Everyone relies on software to get their work done. Whether it is a spreadsheet program for accounting or a word-processor for documents, you use another parties software.
Some off-the-shelf platforms are partially customizable, are updated frequently and are economical; but many companies are realizing the benefits of the second option: custom-built software.
For example, in the early days of Bard Tech, we used some pre-existing software because it was affordable, easy to implement and convenient to obtain. Eventually, though, we realized that the lack of customization was hindering our business’ growth rate. So we decided to make our own technology platform that would suit our exact needs, and we have never looked back.
In some instances, a great custom platform can provide your company with an entirely new revenue stream.
A bespoke software helps to increase productivity by making the processes quick because now it is tailored - according to your business needs.
You won’t have to spend time or change the way you conduct to adapt to the standardized software.
Does the commercial software you are using integrate with your current software? You can save this further investment by getting a custom software built and leverage integration with your other business applications.
As your organization grows, the business processes will become more complex. But, with custom software development, this is not an issue as you can scale your software accordingly. Therefore, this will save you from incurring costs on additional licensing or subscriptions for additional features.
Another advantage of bespoke software is that security is better than boxed software. This will make your software less susceptible to security issues.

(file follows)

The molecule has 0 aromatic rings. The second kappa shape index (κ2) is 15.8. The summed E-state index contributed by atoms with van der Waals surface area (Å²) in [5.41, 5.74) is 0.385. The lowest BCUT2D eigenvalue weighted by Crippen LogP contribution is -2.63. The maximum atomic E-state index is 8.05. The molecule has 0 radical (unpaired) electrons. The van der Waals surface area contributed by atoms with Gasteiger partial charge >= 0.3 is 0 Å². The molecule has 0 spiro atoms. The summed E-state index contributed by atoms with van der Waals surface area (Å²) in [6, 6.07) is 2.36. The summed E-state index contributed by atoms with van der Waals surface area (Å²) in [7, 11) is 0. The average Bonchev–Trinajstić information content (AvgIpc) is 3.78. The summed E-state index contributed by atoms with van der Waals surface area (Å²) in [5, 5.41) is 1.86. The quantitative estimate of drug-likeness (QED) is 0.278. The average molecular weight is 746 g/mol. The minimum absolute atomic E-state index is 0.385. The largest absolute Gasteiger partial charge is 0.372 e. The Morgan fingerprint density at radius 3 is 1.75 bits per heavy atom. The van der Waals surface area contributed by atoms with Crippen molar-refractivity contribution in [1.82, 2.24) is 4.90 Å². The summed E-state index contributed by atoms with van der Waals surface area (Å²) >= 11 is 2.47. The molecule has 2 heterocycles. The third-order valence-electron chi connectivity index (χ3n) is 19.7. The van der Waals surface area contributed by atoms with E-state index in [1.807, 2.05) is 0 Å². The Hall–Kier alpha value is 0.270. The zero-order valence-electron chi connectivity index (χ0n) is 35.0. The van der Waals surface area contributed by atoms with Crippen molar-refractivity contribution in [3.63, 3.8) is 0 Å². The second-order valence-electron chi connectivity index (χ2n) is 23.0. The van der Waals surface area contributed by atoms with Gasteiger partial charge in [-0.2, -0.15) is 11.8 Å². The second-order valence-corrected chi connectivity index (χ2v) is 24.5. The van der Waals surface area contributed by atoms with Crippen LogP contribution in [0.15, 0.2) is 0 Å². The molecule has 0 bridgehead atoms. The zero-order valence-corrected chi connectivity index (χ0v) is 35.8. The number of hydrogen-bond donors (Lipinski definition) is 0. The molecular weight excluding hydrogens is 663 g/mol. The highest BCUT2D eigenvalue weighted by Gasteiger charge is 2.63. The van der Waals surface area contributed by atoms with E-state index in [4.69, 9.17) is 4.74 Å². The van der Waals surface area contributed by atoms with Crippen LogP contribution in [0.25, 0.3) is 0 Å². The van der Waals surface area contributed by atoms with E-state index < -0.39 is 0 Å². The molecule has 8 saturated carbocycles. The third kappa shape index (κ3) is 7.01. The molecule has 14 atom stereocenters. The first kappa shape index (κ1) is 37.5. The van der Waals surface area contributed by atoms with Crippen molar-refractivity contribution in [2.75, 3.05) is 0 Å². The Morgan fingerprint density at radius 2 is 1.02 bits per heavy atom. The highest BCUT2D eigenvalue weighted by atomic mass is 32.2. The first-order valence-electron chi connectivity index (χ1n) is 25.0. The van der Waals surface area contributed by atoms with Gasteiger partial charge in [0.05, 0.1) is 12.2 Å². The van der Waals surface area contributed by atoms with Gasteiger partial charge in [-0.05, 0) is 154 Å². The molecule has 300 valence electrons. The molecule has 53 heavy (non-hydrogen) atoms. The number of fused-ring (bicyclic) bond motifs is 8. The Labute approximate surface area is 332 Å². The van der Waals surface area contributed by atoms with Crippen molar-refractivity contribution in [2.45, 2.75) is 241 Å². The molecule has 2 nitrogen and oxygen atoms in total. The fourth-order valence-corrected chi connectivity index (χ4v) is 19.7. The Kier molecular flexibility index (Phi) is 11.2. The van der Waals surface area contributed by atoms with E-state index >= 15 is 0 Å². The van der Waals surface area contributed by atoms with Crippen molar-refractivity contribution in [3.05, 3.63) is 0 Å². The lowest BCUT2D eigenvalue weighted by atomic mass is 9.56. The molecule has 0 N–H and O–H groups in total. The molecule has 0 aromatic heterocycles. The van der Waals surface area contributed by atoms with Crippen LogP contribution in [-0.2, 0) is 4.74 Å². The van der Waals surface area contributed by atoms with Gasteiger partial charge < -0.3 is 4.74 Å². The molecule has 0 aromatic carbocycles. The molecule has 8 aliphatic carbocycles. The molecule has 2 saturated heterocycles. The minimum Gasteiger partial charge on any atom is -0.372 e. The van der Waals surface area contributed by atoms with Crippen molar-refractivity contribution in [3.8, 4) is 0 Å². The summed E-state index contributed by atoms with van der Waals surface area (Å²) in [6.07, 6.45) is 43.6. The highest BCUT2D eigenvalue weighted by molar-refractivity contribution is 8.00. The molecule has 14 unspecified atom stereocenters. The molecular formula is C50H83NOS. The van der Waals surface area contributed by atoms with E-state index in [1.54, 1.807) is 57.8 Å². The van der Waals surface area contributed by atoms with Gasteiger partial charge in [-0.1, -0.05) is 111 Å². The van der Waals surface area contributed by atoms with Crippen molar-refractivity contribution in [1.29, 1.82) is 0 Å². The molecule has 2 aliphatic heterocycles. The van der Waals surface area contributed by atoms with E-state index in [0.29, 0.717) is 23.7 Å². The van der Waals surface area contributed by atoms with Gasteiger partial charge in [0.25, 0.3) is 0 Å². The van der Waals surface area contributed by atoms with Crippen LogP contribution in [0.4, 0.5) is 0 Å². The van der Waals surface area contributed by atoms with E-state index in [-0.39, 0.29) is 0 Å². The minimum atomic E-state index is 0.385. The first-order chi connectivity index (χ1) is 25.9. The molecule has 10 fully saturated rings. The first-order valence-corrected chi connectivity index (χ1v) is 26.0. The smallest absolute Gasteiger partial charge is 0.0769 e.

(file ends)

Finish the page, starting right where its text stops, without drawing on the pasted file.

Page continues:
Personalized Customer Experience (CX)
As CX is gaining traction, it is important to provide your customers with personalized experiences. With custom software, you can fill the void and address the unique needs and processes of your business.
Integrating Existing Authentication Platforms
A custom software can also be easily integrated with existing authentication platforms. This will give you greater control over users at different access levels, and also cut the hassle of memorizing more passwords.
Custom Software Design
With bespoke software, you can maintain consistency in appearance and different behavior patterns. Therefore, your software design can be customized according to your company style with no design limitations. Hence, you can maximize your business potential rather than conforming to the boxed software limitations.
Cut on Extra-Cost for Excess Features
Having a bespoke software means no extra spending on features and functionalities that you don’t need. This will also increase your business efficiency as you can focus on features required for your business rather than being confused.
Bard Tech can make custom software to fit your business needs. You will not have to worry about fitting your business model into a standard framework. So, leverage bespoke software to focus more on your companies growth by calling us today to schedule a consultation.
That is the key question. In general, an "old" technology has to offer some kind of advantage to whomever is using it. For example, iron forging by hand has no general advantage over the modern steel mill. But the craftsperson who hand-forges a fence gate needs to know those skills, materials, and methods to produce a well-crafted piece.